California Gov. Gavin Newsom on Thursday approved two measures to slay local zoning ordinances as the most populous state grapples with soaring house prices, a shortage of affordable housing and stubborn homelessness.

He signed the most important legislation although nearly 250 cities objected that it would, by design, undermine local planning and control.

The result marks the final battle between what is now considered NIMBY against YIMBY. While most agree that there is a shortage of affordable housing, the proposed construction often faces “not in my backyard” opposition.

“The housing affordability crisis is undermining the California dream of families across the state and threatening our long-term growth and prosperity,” Newsom said in announcing his endorsement.

He also announced that the state will invest $ 1.75 billion in what his administration calls a new housing accelerator in California, which he says will speed up construction of 6,500 affordable multi-family homes that had been stranded for lack of funding. tax-exempt obligations and housing tax for low-income people. credits.

This is part of the $ 22 billion the state plans to spend to spur new housing construction and make homelessness easier with the new laws.

The bill from Senate Leader Toni Atkins of San Diego would require cities to approve up to four housing units on what was once single-family land. They should also approve the splitting of single family lots so that they can be sold separately.

“For too many Californians, the thought of owning a house, renting a house big enough for their family, or even just being able to live in the community where they work is a distant dream,” said Atkins. “This law will help bridge the gap and make those dreams come true. “

Amid opposition from cities, Atkins included ways in which local governments can block construction that could harm public safety or public health or benefit real estate speculators. Homeowners looking to divide a lot should swear that they plan to have one of the units as their primary residence for at least three years.

This is not enough to avoid undermining local control, said 241 cities joined by the League of California Cities in a letter to Newsom, although they acknowledged that affordability and homelessness “are among the most pressing issues. most critical California cities are facing ”.

The bill “would undermine the ability of local governments to responsibly plan the kind of housing communities need, while usurping local democracy and the contribution of local residents,” said league executive director Carolyn Coleman.

Newsom has made the fight against homelessness a centerpiece of his administration and said he was pushed to even more urgency by a recall election that threatened to topple him mid-term. He survived when nearly two-thirds of voters decided to keep him in office this week.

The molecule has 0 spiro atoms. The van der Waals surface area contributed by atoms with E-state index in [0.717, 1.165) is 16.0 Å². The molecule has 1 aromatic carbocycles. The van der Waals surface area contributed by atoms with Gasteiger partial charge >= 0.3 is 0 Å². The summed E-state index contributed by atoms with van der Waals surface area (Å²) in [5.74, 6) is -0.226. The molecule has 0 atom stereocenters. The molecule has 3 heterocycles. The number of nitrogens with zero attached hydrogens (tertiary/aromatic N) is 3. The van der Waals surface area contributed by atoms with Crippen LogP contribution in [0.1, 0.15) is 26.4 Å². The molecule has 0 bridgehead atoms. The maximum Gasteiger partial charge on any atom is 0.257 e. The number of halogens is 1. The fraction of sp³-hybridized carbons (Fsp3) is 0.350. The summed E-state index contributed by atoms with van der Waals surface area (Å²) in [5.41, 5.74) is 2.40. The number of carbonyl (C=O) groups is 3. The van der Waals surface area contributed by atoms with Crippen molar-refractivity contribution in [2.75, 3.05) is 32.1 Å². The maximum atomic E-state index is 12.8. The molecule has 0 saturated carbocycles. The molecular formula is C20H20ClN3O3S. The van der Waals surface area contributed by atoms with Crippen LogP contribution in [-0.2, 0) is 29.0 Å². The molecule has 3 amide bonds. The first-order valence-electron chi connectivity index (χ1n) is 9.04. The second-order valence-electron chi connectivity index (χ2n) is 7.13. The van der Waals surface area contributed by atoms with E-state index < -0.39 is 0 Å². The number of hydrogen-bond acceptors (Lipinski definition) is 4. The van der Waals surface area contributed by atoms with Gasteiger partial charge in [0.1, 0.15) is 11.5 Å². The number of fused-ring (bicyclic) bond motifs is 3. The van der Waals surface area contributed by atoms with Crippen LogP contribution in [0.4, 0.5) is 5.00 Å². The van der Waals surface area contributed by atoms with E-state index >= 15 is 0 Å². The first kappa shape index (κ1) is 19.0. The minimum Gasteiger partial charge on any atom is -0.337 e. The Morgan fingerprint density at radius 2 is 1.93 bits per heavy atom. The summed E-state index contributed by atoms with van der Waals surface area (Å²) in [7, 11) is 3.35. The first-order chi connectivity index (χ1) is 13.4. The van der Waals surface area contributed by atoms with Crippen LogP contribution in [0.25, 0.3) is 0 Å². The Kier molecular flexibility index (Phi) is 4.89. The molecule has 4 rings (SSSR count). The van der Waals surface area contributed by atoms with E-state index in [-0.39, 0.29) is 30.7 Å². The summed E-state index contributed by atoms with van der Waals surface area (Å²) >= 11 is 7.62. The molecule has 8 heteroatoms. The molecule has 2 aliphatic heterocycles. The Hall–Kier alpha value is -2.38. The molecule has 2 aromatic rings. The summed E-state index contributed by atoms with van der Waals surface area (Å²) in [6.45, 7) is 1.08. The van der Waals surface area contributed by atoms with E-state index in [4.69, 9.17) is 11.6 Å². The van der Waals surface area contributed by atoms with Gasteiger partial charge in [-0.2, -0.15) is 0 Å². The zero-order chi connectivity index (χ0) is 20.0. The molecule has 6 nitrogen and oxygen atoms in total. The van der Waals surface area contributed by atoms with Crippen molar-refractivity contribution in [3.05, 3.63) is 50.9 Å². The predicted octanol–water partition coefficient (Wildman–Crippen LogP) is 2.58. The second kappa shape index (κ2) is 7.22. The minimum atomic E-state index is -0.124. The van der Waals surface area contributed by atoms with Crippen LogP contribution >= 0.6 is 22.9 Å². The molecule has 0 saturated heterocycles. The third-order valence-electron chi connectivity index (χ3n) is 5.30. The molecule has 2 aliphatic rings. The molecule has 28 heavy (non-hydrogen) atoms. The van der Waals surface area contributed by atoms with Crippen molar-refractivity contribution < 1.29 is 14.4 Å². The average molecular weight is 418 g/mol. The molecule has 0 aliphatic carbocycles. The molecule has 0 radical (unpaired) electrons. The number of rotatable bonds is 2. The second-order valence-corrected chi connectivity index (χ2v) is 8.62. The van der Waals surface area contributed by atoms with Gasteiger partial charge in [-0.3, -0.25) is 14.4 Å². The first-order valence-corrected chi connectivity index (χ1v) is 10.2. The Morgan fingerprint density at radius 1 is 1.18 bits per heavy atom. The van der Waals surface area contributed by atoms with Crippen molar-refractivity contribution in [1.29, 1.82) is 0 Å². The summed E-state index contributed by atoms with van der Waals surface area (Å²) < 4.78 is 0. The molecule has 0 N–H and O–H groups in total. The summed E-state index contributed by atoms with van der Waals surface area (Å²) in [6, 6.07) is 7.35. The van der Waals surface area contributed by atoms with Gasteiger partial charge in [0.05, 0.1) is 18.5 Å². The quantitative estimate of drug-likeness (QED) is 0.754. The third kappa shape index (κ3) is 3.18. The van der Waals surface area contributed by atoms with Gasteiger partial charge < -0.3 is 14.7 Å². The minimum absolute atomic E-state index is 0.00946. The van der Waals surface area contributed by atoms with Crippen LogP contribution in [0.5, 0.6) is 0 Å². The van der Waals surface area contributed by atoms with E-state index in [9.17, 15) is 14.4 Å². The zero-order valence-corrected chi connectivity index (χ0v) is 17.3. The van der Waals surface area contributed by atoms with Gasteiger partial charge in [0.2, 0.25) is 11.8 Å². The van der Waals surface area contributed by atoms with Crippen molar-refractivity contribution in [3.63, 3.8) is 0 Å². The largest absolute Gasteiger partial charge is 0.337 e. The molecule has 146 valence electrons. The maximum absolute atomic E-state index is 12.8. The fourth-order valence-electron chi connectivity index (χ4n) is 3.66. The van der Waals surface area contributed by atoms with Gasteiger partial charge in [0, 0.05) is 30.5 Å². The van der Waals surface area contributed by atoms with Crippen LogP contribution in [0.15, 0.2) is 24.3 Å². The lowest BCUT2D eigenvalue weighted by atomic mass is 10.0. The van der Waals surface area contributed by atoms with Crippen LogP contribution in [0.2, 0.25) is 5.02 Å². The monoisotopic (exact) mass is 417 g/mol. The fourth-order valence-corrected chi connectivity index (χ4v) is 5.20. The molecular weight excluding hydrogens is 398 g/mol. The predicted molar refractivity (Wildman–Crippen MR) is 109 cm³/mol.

Atkins, a fellow Democrat, earlier said the legislation was a long-standing and elusive goal driven by her own experience of growing up in a series of rentals when “the idea of ​​the Atkins family owning their own home was … fancy. . ”

The median selling price of single-family homes in California is now $ 811,170, up 21.7% from July of last year.

Advocacy group California Community Builders said legislation approved by lawmakers this year would help narrow the racial wealth gap in California, where more than 60% of whites own their homes, compared to 35% of blacks and around. 40% of Latinos.

The Atkins measure was among those hailed this month by President Joe Biden’s administration.

Newsom also signed a bill from Democratic Senator Scott Wiener allowing local governments to rezone neighborhoods close to public transport for up to 10 housing units.

Wiener made his bill optional in response to opposition, but advocacy groups California YIMBY and California Community Builders have still welcomed its passage.

“It shouldn’t take 5 or 10 years for cities to change zones, and SB 10 gives cities a powerful new tool to get the job done quickly,” Wiener said.

Newsom said in a signature message that “some arrangements may have unforeseen impacts,” so he ordered housing officials to monitor his progress.

Several groups in the Sacramento neighborhood argued that Wiener’s bill would keep more lower and middle class residents as lifelong tenants because it encouraged apartment building ownership by large financial organizations. They also objected that it undermines local control and environmental protections.

Sacramento officials aim to make the California capital one of the first in the country to eliminate traditional single-family home zoning. Portland, Oregon and Minneapolis have passed similar ordinances in recent years. The state of Oregon passed a law eliminating the traditional zoning of single-family homes statewide.

Newsom also signed a bill extending a 2019 law designed to make it easier to build more housing across the state. This law was supposed to expire until 2025, but will now remain in force until 2030.

This year’s lawmakers failed to bring forward two more high-profile housing bills that would have facilitated the transformation of abandoned malls into apartment buildings.